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Date:      Sat, 19 Jan 2008 23:21:00 +0000
From:      RW <fbsd06@mlists.homeunix.com>
To:        freebsd-questions@freebsd.org
Subject:   Re: Gutmann Method on Empty Space
Message-ID:  <20080119232100.7fc1c195@gumby.homeunix.com.>
In-Reply-To: <4791A8F3.7090601@highperformance.net>
References:  <478F0D5A.9090107@highperformance.net> <20080117081414.GB12470@draenor.org> <478F1049.3000706@boosten.org> <20080117083837.GC12470@draenor.org> <20080117094332.K1563@wojtek.tensor.gdynia.pl> <20080117090210.GD12470@draenor.org> <478F8980.1090301@highperformance.net> <20080118175831.72929086@gumby.homeunix.com.> <4791A8F3.7090601@highperformance.net>

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On Fri, 18 Jan 2008 23:38:27 -0800
"Jason C. Wells" <jcw@highperformance.net> wrote:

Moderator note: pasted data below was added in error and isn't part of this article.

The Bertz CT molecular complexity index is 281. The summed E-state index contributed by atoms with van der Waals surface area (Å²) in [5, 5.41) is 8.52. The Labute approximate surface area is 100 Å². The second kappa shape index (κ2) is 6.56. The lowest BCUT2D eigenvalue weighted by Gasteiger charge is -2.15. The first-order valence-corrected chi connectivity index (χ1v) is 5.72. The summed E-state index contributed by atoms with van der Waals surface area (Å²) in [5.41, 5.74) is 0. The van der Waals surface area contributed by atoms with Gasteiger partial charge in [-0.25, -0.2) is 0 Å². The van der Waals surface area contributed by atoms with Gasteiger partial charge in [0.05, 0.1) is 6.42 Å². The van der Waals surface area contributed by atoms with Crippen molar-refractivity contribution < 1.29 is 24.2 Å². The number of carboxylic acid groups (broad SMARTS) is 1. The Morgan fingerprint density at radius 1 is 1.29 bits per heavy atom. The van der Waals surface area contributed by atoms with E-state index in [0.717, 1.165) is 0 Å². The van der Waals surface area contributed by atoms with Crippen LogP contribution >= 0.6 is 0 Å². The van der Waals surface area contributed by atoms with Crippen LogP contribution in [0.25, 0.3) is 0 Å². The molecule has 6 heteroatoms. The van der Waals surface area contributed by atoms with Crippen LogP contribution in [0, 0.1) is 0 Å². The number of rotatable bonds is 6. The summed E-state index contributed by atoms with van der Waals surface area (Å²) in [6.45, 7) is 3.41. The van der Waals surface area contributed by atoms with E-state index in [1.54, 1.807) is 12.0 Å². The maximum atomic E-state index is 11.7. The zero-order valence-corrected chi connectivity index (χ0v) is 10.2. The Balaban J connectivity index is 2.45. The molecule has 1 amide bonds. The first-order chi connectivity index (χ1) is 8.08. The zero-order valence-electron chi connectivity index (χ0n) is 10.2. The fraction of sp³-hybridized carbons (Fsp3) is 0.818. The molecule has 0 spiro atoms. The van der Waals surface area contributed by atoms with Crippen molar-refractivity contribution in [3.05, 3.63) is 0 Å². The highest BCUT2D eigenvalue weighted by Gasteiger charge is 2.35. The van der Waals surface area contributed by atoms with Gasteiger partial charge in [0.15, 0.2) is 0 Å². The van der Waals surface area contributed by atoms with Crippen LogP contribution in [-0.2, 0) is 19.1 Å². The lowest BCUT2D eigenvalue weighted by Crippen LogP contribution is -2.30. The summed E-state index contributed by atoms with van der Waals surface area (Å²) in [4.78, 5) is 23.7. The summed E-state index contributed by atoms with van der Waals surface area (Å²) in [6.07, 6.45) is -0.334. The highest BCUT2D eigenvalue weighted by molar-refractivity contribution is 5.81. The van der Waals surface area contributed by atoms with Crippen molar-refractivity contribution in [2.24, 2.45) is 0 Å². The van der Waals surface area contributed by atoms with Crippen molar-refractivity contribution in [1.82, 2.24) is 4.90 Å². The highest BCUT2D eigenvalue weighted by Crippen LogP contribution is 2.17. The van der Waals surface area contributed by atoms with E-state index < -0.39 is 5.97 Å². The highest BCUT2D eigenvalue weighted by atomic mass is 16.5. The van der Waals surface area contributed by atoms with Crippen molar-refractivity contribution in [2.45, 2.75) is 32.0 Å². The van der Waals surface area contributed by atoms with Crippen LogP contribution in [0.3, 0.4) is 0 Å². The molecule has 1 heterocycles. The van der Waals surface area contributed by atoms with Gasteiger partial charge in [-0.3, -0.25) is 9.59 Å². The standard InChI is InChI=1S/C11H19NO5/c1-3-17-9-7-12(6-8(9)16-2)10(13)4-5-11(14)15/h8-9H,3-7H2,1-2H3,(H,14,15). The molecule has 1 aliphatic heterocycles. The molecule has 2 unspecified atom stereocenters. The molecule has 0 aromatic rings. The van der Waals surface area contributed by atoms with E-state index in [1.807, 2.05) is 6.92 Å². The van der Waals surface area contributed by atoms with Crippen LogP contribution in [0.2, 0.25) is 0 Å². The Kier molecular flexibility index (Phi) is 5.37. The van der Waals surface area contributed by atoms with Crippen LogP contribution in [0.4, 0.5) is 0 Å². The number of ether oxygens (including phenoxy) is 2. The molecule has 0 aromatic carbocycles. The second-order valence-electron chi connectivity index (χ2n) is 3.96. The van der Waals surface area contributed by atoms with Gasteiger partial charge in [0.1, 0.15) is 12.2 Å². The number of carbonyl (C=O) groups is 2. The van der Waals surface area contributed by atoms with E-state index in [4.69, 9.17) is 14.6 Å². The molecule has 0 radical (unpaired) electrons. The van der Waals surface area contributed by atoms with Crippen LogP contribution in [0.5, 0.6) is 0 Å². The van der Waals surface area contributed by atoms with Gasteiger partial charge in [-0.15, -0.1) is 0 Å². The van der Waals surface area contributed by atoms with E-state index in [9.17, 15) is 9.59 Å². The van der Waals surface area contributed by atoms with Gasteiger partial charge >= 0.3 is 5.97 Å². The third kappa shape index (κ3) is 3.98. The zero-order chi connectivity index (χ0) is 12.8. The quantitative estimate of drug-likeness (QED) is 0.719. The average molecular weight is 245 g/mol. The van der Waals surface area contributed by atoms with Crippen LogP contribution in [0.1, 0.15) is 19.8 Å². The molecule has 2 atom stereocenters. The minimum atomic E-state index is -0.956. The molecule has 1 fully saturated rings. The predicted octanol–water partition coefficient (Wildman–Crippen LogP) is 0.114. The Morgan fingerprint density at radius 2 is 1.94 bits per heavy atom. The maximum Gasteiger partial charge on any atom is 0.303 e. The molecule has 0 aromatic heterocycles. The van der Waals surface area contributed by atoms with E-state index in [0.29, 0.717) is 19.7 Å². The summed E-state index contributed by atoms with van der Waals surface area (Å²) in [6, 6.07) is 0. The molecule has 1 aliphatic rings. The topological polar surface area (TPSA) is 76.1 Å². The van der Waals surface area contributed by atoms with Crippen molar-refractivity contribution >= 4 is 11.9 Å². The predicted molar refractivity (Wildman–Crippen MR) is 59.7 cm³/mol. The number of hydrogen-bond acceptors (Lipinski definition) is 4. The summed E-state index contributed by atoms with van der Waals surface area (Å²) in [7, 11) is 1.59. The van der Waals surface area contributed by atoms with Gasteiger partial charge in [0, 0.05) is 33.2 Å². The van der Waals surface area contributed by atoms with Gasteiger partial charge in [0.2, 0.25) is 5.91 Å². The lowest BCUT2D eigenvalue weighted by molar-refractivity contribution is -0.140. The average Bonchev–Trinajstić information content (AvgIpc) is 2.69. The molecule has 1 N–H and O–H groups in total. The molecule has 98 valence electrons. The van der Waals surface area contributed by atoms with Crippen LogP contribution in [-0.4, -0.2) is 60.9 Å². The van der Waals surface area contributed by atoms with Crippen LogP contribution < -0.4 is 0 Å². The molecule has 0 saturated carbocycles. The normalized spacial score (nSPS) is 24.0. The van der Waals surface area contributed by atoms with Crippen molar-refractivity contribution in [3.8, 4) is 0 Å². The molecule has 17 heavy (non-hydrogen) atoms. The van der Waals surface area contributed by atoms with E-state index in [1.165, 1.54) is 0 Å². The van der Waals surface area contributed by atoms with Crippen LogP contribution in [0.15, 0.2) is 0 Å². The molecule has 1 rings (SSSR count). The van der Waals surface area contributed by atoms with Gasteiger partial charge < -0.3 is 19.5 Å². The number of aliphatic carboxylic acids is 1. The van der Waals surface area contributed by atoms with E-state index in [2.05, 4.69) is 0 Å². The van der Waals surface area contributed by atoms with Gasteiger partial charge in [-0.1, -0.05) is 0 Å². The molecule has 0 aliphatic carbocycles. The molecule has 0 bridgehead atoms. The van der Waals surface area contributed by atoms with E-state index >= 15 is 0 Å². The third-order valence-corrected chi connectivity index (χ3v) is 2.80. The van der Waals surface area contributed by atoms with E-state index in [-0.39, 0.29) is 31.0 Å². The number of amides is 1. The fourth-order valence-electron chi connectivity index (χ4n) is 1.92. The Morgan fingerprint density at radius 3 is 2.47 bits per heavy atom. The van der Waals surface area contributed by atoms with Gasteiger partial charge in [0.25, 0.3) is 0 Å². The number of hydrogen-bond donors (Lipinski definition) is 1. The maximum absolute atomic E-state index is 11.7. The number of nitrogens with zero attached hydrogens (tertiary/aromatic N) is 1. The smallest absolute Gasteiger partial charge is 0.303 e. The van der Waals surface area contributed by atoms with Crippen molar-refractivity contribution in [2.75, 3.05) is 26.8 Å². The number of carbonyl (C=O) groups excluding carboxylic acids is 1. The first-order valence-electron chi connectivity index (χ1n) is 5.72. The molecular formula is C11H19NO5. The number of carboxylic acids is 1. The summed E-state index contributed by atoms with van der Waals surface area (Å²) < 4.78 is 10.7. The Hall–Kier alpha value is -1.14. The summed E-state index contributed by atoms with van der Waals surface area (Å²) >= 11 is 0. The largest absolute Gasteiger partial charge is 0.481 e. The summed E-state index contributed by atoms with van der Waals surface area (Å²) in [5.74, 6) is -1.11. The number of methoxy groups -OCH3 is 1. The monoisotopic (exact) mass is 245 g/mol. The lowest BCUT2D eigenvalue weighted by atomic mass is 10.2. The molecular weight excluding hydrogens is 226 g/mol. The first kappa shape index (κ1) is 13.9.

> It's interesting to note that Gutmann's earlier work said, loosely
> "If you do this, you should be fairly certain you data is
> unrecoverable." He now says, "A few passes of random data is as good
> as can be expected."  Those two standards of performance are very
> different.  

But he goes on to say:

"Looking at this from the other point of view, with the ever-increasing
data density on disk platters and a corresponding reduction in feature
size and use of exotic techniques to record data on the medium, it's
unlikely that anything can be recovered from any recent drive except
perhaps a single level via basic error-cancelling techniques." 

So even those few passes of random data are overkill.

>          I just want to make sure that any given day that the police
> come take my functioning computers way that nothing can be recovered
> that I explicitly deleted.  

The police just take disk images.



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